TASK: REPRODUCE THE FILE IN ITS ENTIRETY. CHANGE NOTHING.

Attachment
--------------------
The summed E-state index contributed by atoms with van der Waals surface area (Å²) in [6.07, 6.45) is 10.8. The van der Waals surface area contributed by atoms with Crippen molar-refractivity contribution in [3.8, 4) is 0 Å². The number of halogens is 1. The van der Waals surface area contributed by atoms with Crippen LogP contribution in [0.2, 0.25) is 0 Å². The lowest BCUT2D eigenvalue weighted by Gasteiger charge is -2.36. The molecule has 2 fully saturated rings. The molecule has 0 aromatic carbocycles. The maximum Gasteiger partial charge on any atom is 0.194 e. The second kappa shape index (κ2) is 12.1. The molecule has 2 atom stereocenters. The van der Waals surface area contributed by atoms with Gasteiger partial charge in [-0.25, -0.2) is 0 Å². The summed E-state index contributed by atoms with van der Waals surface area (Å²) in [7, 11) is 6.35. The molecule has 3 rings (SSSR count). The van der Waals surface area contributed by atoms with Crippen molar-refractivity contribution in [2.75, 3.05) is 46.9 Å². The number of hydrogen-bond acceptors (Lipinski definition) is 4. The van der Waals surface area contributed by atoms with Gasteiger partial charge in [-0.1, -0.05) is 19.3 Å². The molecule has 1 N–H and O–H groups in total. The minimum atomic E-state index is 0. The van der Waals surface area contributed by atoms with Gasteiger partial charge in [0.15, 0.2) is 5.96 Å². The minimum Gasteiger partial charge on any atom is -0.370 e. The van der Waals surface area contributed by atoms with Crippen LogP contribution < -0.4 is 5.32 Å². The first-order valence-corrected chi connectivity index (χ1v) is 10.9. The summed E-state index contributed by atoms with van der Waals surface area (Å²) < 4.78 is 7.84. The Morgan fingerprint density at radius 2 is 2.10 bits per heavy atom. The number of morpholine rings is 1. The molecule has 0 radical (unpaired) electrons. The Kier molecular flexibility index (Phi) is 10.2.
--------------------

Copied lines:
The summed E-state index contributed by atoms with van der Waals surface area (Å²) in [6.07, 6.45) is 10.8. The van der Waals surface area contributed by atoms with Crippen molar-refractivity contribution in [3.8, 4) is 0 Å². The number of halogens is 1. The van der Waals surface area contributed by atoms with Crippen LogP contribution in [0.2, 0.25) is 0 Å². The lowest BCUT2D eigenvalue weighted by Gasteiger charge is -2.36. The molecule has 2 fully saturated rings. The molecule has 0 aromatic carbocycles. The maximum Gasteiger partial charge on any atom is 0.194 e. The second kappa shape index (κ2) is 12.1. The molecule has 2 atom stereocenters. The van der Waals surface area contributed by atoms with Gasteiger partial charge in [-0.25, -0.2) is 0 Å². The summed E-state index contributed by atoms with van der Waals surface area (Å²) in [7, 11) is 6.35. The molecule has 3 rings (SSSR count). The van der Waals surface area contributed by atoms with Crippen molar-refractivity contribution in [2.75, 3.05) is 46.9 Å². The number of hydrogen-bond acceptors (Lipinski definition) is 4. The van der Waals surface area contributed by atoms with Gasteiger partial charge in [-0.1, -0.05) is 19.3 Å². The molecule has 1 N–H and O–H groups in total. The minimum atomic E-state index is 0. The van der Waals surface area contributed by atoms with Gasteiger partial charge in [0.15, 0.2) is 5.96 Å². The minimum Gasteiger partial charge on any atom is -0.370 e. The van der Waals surface area contributed by atoms with Crippen LogP contribution < -0.4 is 5.32 Å². The first-order valence-corrected chi connectivity index (χ1v) is 10.9. The summed E-state index contributed by atoms with van der Waals surface area (Å²) < 4.78 is 7.84. The Morgan fingerprint density at radius 2 is 2.10 bits per heavy atom. The number of morpholine rings is 1. The molecule has 0 radical (unpaired) electrons. The Kier molecular flexibility index (Phi) is 10.2.